And so to the third thing that made a lot of sense; the brilliant programme on Radio 4 by poet and author, Michael Rosen, exploring the language we use to discuss death. Just as the 2011 “Rev” Christmas special should be compulsory viewing for anyone contemplating becoming a vicar (see last month’s blog) so this episode of “Word of Mouth” should be on the syllabus for anyone planning to go into healthcare. Particularly insightful are Michael’s own observations about losing his son, who died suddenly from meningitis. The contributions from teachers and hospice workers also paint a picture of a scene very familiar in schools and hospices but one which shouldn’t be underestimated in terms of its power in allowing a person to find words for their feelings. Talking one to one with a child is important but often the real talking comes when you get a group of children, around a table, glue and paper and crayons everywhere and they are thoroughly and happily engaged in something that isn’t painful or incomprehensible. The power of that simple activity to free up the mind and allow a child to chat is a wonderful thing. Play specialists and trained counsellors already know that sitting side by side with a child, cutting out or colouring in, can result in some really positive conversations as part of the healing process. It’s funny how the simplest things can often have the most impact on our wellbeing, bit like waiting for the snowdrops to come up.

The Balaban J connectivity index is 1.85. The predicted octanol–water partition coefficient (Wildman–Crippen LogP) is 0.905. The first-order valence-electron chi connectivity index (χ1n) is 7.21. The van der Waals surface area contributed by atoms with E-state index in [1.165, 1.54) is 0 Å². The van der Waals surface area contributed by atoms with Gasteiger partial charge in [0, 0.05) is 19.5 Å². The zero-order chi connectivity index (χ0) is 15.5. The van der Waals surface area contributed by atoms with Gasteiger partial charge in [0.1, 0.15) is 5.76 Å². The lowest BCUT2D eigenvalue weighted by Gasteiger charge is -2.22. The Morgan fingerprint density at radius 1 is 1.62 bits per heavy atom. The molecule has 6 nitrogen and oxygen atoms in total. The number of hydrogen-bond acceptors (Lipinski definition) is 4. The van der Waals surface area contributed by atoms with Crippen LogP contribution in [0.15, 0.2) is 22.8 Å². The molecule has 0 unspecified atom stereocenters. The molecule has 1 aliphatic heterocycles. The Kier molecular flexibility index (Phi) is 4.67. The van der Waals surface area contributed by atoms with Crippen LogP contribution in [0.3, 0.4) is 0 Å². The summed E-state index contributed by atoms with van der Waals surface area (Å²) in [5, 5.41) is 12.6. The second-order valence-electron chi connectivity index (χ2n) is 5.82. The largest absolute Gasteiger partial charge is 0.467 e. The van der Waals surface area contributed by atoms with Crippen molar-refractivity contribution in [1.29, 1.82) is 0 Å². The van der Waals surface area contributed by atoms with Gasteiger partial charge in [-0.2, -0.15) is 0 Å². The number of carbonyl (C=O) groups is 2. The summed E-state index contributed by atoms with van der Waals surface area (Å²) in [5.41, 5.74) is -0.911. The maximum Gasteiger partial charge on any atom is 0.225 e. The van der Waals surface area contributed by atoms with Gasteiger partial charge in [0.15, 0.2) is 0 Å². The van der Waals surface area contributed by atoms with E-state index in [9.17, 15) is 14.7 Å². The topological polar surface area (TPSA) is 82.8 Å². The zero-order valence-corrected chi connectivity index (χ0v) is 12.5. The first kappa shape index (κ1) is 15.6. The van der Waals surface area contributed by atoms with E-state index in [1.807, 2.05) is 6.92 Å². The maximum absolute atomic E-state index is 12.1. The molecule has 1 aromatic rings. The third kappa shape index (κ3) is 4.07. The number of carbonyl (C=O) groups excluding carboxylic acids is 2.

More listening and learning

Guest Blogger

Lynne Wilson

Sunday, 9 December 2012

The Care Deficit


Can you teach someone to care? This could be the shortest blog so far because the answer is no. People come in all shapes and sizes but you can roughly divide them into two groups; those with a warm heart and those without. It’s a kindness thing, a basic ability to empathise and if you haven’t got it, no amount of teaching is going to help. So should we all just give up now? Again, no, keep reading.